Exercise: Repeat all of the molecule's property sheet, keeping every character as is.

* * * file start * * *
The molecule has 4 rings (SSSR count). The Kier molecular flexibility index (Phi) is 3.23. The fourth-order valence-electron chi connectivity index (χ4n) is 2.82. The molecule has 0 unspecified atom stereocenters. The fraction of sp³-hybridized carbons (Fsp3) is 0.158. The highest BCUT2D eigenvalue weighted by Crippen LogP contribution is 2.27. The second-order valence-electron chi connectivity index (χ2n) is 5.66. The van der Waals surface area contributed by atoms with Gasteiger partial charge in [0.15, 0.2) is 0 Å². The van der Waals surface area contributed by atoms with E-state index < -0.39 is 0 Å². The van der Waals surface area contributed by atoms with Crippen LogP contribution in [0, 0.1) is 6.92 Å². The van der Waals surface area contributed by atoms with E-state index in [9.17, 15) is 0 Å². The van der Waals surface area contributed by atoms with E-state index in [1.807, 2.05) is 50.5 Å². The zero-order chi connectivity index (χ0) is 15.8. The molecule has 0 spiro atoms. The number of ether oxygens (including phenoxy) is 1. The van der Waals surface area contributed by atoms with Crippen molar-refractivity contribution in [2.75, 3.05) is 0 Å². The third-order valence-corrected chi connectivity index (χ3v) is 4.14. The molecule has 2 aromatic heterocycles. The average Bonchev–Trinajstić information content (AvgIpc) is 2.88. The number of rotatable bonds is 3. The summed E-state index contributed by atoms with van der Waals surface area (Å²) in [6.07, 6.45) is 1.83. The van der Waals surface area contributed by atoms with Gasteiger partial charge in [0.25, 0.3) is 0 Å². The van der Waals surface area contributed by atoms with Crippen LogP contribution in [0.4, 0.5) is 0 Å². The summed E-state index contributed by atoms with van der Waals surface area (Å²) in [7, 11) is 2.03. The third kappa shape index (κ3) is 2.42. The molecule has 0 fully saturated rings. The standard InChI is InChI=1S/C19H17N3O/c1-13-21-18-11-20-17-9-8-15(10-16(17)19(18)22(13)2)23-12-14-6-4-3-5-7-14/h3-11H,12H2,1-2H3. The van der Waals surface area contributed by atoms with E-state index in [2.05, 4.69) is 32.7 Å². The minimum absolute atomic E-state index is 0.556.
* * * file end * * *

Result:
The molecule has 4 rings (SSSR count). The Kier molecular flexibility index (Phi) is 3.23. The fourth-order valence-electron chi connectivity index (χ4n) is 2.82. The molecule has 0 unspecified atom stereocenters. The fraction of sp³-hybridized carbons (Fsp3) is 0.158. The highest BCUT2D eigenvalue weighted by Crippen LogP contribution is 2.27. The second-order valence-electron chi connectivity index (χ2n) is 5.66. The van der Waals surface area contributed by atoms with Gasteiger partial charge in [0.15, 0.2) is 0 Å². The van der Waals surface area contributed by atoms with E-state index < -0.39 is 0 Å². The van der Waals surface area contributed by atoms with Crippen LogP contribution in [0, 0.1) is 6.92 Å². The van der Waals surface area contributed by atoms with E-state index in [9.17, 15) is 0 Å². The van der Waals surface area contributed by atoms with E-state index in [1.807, 2.05) is 50.5 Å². The zero-order chi connectivity index (χ0) is 15.8. The molecule has 0 spiro atoms. The number of ether oxygens (including phenoxy) is 1. The van der Waals surface area contributed by atoms with Crippen molar-refractivity contribution in [2.75, 3.05) is 0 Å². The third-order valence-corrected chi connectivity index (χ3v) is 4.14. The molecule has 2 aromatic heterocycles. The average Bonchev–Trinajstić information content (AvgIpc) is 2.88. The number of rotatable bonds is 3. The summed E-state index contributed by atoms with van der Waals surface area (Å²) in [6.07, 6.45) is 1.83. The van der Waals surface area contributed by atoms with Gasteiger partial charge in [0.25, 0.3) is 0 Å². The van der Waals surface area contributed by atoms with Crippen LogP contribution in [0.4, 0.5) is 0 Å². The summed E-state index contributed by atoms with van der Waals surface area (Å²) in [7, 11) is 2.03. The third kappa shape index (κ3) is 2.42. The molecule has 0 fully saturated rings. The standard InChI is InChI=1S/C19H17N3O/c1-13-21-18-11-20-17-9-8-15(10-16(17)19(18)22(13)2)23-12-14-6-4-3-5-7-14/h3-11H,12H2,1-2H3. The van der Waals surface area contributed by atoms with E-state index in [2.05, 4.69) is 32.7 Å². The minimum absolute atomic E-state index is 0.556.